I hiked the Annapurna Circuit with Michelle from Full Time Explorer. She did a great write-up of our trek which she kindly let me borrow, so what you see below is Michelle's text and my photos. You can find her original article at Annapurna Circuit Itinerary.
I recommend leaving Marpha at 7:00am to avoid the intense afternoon winds. After walking through town, you can cross over the bridge to get off the main road and onto the trekking trail. That path goes through beautiful apple orchards that reminded me of upstate New York in the fall. On the way, we went by the Tibetan Refugee Camp where many of the shop owners told me they lived. A bit past that is a military base. We walk right through it, following the circuit trail. It’s one of the coolest yet most bizarre things I’ve seen on the trek.
After the military camp, the forest opens up into the river bed. It’s hard to see signs from here, and there are several different paths across the open space. If you look closely enough, you’ll see the red and white markers. It feels a bit like playing a game of Where’s Waldo. When you reach the other side, stay to the left near the small village and apple trees. There’s a path that cuts through. After the adorable little town, there’s another opening where you have to keep an eye out for the path again. It eventually leads to a path with a 250m (820 foot) incline, but beautiful views of Dhaulagiri.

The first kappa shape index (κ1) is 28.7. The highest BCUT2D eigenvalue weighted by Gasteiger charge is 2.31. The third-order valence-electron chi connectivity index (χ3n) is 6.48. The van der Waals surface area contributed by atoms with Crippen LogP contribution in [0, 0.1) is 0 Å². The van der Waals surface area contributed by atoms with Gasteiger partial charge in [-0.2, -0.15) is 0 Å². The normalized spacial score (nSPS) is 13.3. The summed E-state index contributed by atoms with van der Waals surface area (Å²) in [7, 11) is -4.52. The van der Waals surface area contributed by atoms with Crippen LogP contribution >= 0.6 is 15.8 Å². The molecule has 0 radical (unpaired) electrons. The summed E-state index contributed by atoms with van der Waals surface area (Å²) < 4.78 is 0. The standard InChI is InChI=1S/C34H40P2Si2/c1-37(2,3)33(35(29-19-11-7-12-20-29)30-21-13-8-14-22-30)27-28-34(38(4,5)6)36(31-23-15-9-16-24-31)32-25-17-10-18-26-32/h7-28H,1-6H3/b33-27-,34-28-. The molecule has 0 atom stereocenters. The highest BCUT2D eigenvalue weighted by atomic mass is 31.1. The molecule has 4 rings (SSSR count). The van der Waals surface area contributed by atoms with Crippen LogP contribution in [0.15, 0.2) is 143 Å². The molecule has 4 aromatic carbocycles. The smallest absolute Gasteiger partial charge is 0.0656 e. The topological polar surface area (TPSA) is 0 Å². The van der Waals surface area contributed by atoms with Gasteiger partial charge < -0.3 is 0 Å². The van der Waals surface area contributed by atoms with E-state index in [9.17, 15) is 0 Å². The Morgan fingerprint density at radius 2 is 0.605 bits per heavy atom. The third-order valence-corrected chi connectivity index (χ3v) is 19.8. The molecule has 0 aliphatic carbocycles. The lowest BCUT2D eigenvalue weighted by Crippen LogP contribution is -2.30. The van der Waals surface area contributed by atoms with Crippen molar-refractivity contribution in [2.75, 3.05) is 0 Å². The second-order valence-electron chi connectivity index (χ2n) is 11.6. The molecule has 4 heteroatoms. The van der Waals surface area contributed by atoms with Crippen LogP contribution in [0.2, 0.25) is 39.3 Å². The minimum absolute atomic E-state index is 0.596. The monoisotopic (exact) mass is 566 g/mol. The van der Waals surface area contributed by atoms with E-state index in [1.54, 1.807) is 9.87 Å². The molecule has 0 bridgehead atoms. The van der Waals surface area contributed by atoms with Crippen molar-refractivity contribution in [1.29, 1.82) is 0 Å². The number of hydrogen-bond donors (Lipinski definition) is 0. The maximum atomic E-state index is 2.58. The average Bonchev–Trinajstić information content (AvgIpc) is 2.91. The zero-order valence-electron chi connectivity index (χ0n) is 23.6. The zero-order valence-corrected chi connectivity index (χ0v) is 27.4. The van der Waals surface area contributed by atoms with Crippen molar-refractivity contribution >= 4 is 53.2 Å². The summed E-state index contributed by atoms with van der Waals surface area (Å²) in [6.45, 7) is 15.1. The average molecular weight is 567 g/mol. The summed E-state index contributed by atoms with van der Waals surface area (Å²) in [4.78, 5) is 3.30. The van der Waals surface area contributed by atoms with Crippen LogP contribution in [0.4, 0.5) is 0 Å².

After descending back down to the river, we stopped in Saura for a cup of tea at the only teahouse in town. The owner directed us across the river to Larjung. There are small wooden beams positioned across the areas that are harder to walk through, so we got across the river easily without having to walk out of the way to the next suspension bridge. This river bed used to be a sea and the entire area was underwater before tectonic plates moved. The cool thing about this, is there are fossils of sea creatures in the area which are millions of years old.
Larjung is a small town. Honestly, it’s one of my least favorite places we’ve stayed. It’s the only place I’ve been where we said “Namaste” to people on the street and they didn’t reply. That being said, our teahouse owner was lovely and made incredible food. The place felt cozy even though we were the only ones there. Our original plan was to hire a local guide for the next day for 1500 rupees ($15) to see the Dhaulagiri Icefall. Unfortunately, road work caused a blockage on the path that even a guide wasn’t willing to attempt going over. We skipped the side trek the next morning, and without the side trek there’s really not much reason to stay here. I’d recommend going to Kalopani if you don’t plan to do this trek or if it’s not accessible.